1. “Joel and Ethan Coen to preside over the Jury of the 68th Festival de Cannes.” The director-writers of Inside Llewyn Davis, Fargo, True Grit and others will head up the festival that has rewarded them multiple times in the past.
“’We look forward to returning to Cannes this year’, Joel and Ethan Coen said from the Hail Caesar! film shoot with George Clooney, Christophe Lambert, Scarlett Johansson, Tilda Swinton, Josh Brolin and Channing Tatum. ’We welcome as always the opportunity to watch movies there from all over the world. Cannes is a festival that has been important to us since the very beginning of our career. Presiding over the Jury is a special honour, since we have never heretofore been president of anything. We will issue further proclamations at the appropriate time.’”
2. ”Inherent Vice and the Modern Audience’s Ambiguity Problem.” Vulture’s Kevin Lincoln embraces the way the Paul Thomas Anderson film resembles reality.
“Reality doesn’t work like this. In reality, the amount we do not understand, and aren’t aware of, is so overwhelmingly larger than the amount we can grasp that, as proto-civilizations, we had to fabricate stories to help ourselves mentally exist. We kept doing this—telling stories—but in many cases, we didn’t change the way we told them, even though the amount of information we had about the world continued to grow. The way we tell these stories still works, of course, particularly in the pursuit of drama and comedy, theatrical concepts that have been more or less understood since Aristotle. But Pynchon and Anderson are after something a little different. They certainly aren’t alone in this, but considering their status in their respective fields, their search for it is notable. They’re trying to understand the unknown, and that requires a different kind of narrative.”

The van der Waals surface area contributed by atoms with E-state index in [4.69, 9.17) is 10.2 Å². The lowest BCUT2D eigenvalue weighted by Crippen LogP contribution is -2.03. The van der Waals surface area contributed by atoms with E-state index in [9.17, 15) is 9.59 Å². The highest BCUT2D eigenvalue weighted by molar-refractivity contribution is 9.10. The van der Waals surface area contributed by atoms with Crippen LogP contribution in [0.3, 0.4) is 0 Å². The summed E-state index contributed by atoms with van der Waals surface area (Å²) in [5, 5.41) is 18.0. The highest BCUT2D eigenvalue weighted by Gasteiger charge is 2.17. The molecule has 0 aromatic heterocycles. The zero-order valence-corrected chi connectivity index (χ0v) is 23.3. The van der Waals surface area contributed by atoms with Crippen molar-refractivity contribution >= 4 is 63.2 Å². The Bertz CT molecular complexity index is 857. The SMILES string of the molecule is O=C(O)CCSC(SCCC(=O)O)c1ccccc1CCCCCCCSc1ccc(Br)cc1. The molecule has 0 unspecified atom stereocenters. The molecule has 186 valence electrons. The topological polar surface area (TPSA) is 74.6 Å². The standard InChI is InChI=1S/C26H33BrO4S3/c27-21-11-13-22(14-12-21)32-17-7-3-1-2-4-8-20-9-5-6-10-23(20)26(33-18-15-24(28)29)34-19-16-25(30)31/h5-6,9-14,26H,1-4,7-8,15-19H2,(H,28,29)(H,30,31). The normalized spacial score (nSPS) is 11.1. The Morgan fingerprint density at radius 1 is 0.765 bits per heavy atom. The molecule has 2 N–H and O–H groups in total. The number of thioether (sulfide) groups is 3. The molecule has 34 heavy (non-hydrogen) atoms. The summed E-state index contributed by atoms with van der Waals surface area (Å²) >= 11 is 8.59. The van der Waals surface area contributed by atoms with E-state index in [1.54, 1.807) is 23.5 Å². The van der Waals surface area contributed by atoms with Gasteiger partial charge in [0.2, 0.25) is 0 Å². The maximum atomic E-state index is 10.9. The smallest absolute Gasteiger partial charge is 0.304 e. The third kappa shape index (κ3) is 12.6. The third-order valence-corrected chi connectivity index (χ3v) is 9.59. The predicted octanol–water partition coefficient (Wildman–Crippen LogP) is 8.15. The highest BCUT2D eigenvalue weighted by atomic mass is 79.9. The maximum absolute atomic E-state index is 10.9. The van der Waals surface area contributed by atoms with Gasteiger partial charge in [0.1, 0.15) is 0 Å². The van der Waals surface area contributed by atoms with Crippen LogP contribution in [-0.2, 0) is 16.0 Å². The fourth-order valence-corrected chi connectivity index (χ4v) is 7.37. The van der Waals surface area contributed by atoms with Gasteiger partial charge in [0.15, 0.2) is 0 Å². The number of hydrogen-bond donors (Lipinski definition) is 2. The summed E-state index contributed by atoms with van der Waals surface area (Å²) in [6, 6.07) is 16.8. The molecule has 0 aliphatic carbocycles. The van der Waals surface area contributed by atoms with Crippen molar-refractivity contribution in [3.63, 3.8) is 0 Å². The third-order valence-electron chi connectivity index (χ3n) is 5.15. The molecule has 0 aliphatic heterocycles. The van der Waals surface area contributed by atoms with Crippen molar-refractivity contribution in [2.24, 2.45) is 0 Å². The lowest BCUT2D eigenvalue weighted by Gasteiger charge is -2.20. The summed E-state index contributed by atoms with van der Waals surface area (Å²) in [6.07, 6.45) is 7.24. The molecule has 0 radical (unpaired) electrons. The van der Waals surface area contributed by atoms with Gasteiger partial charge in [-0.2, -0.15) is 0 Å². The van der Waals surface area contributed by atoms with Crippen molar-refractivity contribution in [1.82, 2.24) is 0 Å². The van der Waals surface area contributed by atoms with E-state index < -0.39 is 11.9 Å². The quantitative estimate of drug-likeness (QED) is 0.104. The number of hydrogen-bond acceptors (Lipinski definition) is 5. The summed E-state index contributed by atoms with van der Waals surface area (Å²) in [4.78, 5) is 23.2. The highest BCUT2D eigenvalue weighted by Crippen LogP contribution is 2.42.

3. “The True Tragedy of American Sniper.” What America’s most popular war movie says about our nation’s continued alienation from the front lines.
“I didn’t cry during American Sniper. I felt anxiety and fear, the way that narrative wanted me to, and elation when Kyle made his way into that truck and, ultimately, home. I felt desire for the build of Bradley Cooper, the thickness of it, the way he tucked his polo shirt into his pants, and the sullied baseball cap, because it reminded me of how Luke was built and dressed the same. But Sniper was, at end, a superhero movie. Any frustration I might have felt after the coda was immediately dissipated by a hard cut to actual footage of Kyle’s Cowboy Stadium memorial, set to a melodramatic score, flags billowing mighty and high.”
4. “The Passion of Marion Cotillard.” J. Hoberman on the actress’s performance in Two Days, One Night.
“Tense and bowed down, her voice and expressions strained, Cotillard carries the weight of the story (as well as the movie) on slender, slightly hunched shoulders. Her character, who had been hospitalized for depression, is all nerves. When, in one moment of despair, Sandra cries that she feels as though she doesn’t exist and is “nothing at all,” she articulates some deeper truth about workers in the ruthless new economy—what the sociologist-philosopher Pierre Bourdieu saw as the unnerving erosion of personal dignity in the absence of job security. (Indeed, according to the Dardennes, Two Days, One Night was inspired by a case study found in Bourdieu’s The Weight of the World: Social Suffering in Contemporary Society.)”
5. “Interview: Peter Strickland.” Graham Fuller chats with The Duke of Burgundy filmmaker.
“I’m not a psychologist and I haven’t seen it covered much in film, but I assume Evelyn’s brand of masochism, where she’s the one calling the shots, does exist. I wanted something that started off like a lot of those Franco films did, where a fantasy is embodied. I’m not trying to put those films down because they have some remarkable moments, but what I wanted to do was puncture the fantasy and show the dominant woman in her pajamas. She’s not someone who goes to bed in her stilettos. You see her miss her cues and you see her out of character. It’s something you would never see in the average sexploitation film. Franco was inventive, but some of the more traditional sexploitation directors would have to obey the producer’s commands to get the audience off. I’m hoping this film does the opposite. I’m not saying it’s anti-erotic and I don’t want to say ’How dare you get off on this film!’ but I’m trying to unpeel different layers, hopefully without passing any kind of judgment.”
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